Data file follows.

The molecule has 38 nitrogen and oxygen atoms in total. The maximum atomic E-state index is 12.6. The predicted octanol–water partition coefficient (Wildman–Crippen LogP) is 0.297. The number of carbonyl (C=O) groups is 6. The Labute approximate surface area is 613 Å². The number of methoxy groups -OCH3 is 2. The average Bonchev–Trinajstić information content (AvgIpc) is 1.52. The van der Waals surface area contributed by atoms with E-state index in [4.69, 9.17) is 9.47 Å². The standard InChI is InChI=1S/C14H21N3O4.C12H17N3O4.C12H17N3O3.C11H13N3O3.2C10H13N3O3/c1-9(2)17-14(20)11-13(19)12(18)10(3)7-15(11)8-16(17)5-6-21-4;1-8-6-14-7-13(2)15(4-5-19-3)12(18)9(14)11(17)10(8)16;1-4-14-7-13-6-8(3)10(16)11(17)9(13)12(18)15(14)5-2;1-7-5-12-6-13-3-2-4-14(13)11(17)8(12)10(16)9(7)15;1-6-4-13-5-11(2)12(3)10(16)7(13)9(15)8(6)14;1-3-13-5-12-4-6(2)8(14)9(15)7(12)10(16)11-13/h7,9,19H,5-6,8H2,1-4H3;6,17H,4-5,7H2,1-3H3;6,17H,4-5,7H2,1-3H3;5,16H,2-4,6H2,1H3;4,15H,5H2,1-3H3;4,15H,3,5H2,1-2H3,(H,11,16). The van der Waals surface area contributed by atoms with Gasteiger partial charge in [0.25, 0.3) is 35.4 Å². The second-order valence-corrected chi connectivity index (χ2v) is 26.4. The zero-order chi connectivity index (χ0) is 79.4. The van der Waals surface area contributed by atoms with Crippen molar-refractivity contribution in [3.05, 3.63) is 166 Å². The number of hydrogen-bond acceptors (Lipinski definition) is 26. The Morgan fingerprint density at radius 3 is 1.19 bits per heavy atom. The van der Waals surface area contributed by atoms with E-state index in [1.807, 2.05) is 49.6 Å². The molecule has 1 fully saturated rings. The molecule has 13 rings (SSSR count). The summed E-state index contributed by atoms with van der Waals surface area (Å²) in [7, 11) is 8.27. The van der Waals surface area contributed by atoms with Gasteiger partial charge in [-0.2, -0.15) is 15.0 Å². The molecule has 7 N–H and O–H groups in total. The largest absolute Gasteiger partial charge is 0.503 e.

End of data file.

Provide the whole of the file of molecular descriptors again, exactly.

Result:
The molecule has 38 nitrogen and oxygen atoms in total. The maximum atomic E-state index is 12.6. The predicted octanol–water partition coefficient (Wildman–Crippen LogP) is 0.297. The number of carbonyl (C=O) groups is 6. The Labute approximate surface area is 613 Å². The number of methoxy groups -OCH3 is 2. The average Bonchev–Trinajstić information content (AvgIpc) is 1.52. The van der Waals surface area contributed by atoms with E-state index in [4.69, 9.17) is 9.47 Å². The standard InChI is InChI=1S/C14H21N3O4.C12H17N3O4.C12H17N3O3.C11H13N3O3.2C10H13N3O3/c1-9(2)17-14(20)11-13(19)12(18)10(3)7-15(11)8-16(17)5-6-21-4;1-8-6-14-7-13(2)15(4-5-19-3)12(18)9(14)11(17)10(8)16;1-4-14-7-13-6-8(3)10(16)11(17)9(13)12(18)15(14)5-2;1-7-5-12-6-13-3-2-4-14(13)11(17)8(12)10(16)9(7)15;1-6-4-13-5-11(2)12(3)10(16)7(13)9(15)8(6)14;1-3-13-5-12-4-6(2)8(14)9(15)7(12)10(16)11-13/h7,9,19H,5-6,8H2,1-4H3;6,17H,4-5,7H2,1-3H3;6,17H,4-5,7H2,1-3H3;5,16H,2-4,6H2,1H3;4,15H,5H2,1-3H3;4,15H,3,5H2,1-2H3,(H,11,16). The van der Waals surface area contributed by atoms with Gasteiger partial charge in [0.25, 0.3) is 35.4 Å². The second-order valence-corrected chi connectivity index (χ2v) is 26.4. The zero-order chi connectivity index (χ0) is 79.4. The van der Waals surface area contributed by atoms with Crippen molar-refractivity contribution in [3.05, 3.63) is 166 Å². The number of hydrogen-bond acceptors (Lipinski definition) is 26. The Morgan fingerprint density at radius 3 is 1.19 bits per heavy atom. The van der Waals surface area contributed by atoms with E-state index in [1.807, 2.05) is 49.6 Å². The molecule has 1 fully saturated rings. The molecule has 13 rings (SSSR count). The summed E-state index contributed by atoms with van der Waals surface area (Å²) in [7, 11) is 8.27. The van der Waals surface area contributed by atoms with Gasteiger partial charge in [-0.2, -0.15) is 15.0 Å². The molecule has 7 N–H and O–H groups in total. The largest absolute Gasteiger partial charge is 0.503 e.